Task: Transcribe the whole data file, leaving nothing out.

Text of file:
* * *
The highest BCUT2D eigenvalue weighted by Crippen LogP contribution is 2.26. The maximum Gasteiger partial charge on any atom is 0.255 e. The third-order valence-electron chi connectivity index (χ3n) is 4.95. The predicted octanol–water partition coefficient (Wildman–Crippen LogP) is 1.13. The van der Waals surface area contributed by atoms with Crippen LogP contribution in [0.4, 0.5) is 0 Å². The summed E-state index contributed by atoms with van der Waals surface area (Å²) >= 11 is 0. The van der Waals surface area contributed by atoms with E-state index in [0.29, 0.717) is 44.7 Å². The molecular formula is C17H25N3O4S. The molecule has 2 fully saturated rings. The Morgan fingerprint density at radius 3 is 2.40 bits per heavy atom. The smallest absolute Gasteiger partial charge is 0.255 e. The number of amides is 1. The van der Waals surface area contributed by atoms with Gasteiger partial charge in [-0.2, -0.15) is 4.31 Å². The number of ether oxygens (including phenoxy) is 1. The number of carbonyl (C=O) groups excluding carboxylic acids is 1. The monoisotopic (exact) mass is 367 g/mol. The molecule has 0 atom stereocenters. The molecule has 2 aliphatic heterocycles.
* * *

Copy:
The highest BCUT2D eigenvalue weighted by Crippen LogP contribution is 2.26. The maximum Gasteiger partial charge on any atom is 0.255 e. The third-order valence-electron chi connectivity index (χ3n) is 4.95. The predicted octanol–water partition coefficient (Wildman–Crippen LogP) is 1.13. The van der Waals surface area contributed by atoms with Crippen LogP contribution in [0.4, 0.5) is 0 Å². The summed E-state index contributed by atoms with van der Waals surface area (Å²) >= 11 is 0. The van der Waals surface area contributed by atoms with E-state index in [0.29, 0.717) is 44.7 Å². The molecular formula is C17H25N3O4S. The molecule has 2 fully saturated rings. The Morgan fingerprint density at radius 3 is 2.40 bits per heavy atom. The smallest absolute Gasteiger partial charge is 0.255 e. The number of amides is 1. The van der Waals surface area contributed by atoms with Gasteiger partial charge in [-0.2, -0.15) is 4.31 Å². The number of ether oxygens (including phenoxy) is 1. The number of carbonyl (C=O) groups excluding carboxylic acids is 1. The monoisotopic (exact) mass is 367 g/mol. The molecule has 0 atom stereocenters. The molecule has 2 aliphatic heterocycles.